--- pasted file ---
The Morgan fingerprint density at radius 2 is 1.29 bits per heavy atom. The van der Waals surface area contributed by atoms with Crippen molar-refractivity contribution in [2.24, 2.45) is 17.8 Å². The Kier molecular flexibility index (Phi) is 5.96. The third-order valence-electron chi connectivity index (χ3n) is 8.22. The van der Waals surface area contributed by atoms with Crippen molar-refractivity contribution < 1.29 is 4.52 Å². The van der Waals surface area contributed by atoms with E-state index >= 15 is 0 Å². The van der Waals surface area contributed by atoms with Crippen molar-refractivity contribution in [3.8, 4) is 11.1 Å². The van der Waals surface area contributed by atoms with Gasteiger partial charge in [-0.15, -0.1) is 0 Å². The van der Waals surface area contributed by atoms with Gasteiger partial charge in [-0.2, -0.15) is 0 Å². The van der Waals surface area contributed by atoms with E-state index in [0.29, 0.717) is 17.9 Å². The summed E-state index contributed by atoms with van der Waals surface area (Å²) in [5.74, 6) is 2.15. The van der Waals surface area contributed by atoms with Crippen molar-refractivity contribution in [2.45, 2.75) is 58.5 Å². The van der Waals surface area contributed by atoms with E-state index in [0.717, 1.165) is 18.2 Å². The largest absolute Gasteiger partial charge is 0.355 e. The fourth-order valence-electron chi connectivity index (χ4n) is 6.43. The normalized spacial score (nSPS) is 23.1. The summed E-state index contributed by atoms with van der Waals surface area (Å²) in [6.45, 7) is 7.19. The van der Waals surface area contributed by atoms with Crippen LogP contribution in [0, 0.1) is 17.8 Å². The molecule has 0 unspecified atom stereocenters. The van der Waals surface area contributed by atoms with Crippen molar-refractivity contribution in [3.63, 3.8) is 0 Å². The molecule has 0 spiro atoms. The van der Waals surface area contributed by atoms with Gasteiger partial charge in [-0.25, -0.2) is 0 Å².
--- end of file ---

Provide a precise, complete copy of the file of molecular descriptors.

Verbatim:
The Morgan fingerprint density at radius 2 is 1.29 bits per heavy atom. The van der Waals surface area contributed by atoms with Crippen molar-refractivity contribution in [2.24, 2.45) is 17.8 Å². The Kier molecular flexibility index (Phi) is 5.96. The third-order valence-electron chi connectivity index (χ3n) is 8.22. The van der Waals surface area contributed by atoms with Crippen molar-refractivity contribution < 1.29 is 4.52 Å². The van der Waals surface area contributed by atoms with E-state index >= 15 is 0 Å². The van der Waals surface area contributed by atoms with Crippen molar-refractivity contribution in [3.8, 4) is 11.1 Å². The van der Waals surface area contributed by atoms with Gasteiger partial charge in [-0.15, -0.1) is 0 Å². The van der Waals surface area contributed by atoms with Gasteiger partial charge in [-0.2, -0.15) is 0 Å². The van der Waals surface area contributed by atoms with E-state index in [0.29, 0.717) is 17.9 Å². The summed E-state index contributed by atoms with van der Waals surface area (Å²) in [5.74, 6) is 2.15. The van der Waals surface area contributed by atoms with Crippen molar-refractivity contribution in [2.45, 2.75) is 58.5 Å². The van der Waals surface area contributed by atoms with E-state index in [0.717, 1.165) is 18.2 Å². The largest absolute Gasteiger partial charge is 0.355 e. The fourth-order valence-electron chi connectivity index (χ4n) is 6.43. The normalized spacial score (nSPS) is 23.1. The summed E-state index contributed by atoms with van der Waals surface area (Å²) in [6.45, 7) is 7.19. The van der Waals surface area contributed by atoms with Crippen LogP contribution in [0, 0.1) is 17.8 Å². The molecule has 0 unspecified atom stereocenters. The van der Waals surface area contributed by atoms with Crippen molar-refractivity contribution in [3.63, 3.8) is 0 Å². The molecule has 0 spiro atoms. The van der Waals surface area contributed by atoms with Gasteiger partial charge in [-0.25, -0.2) is 0 Å².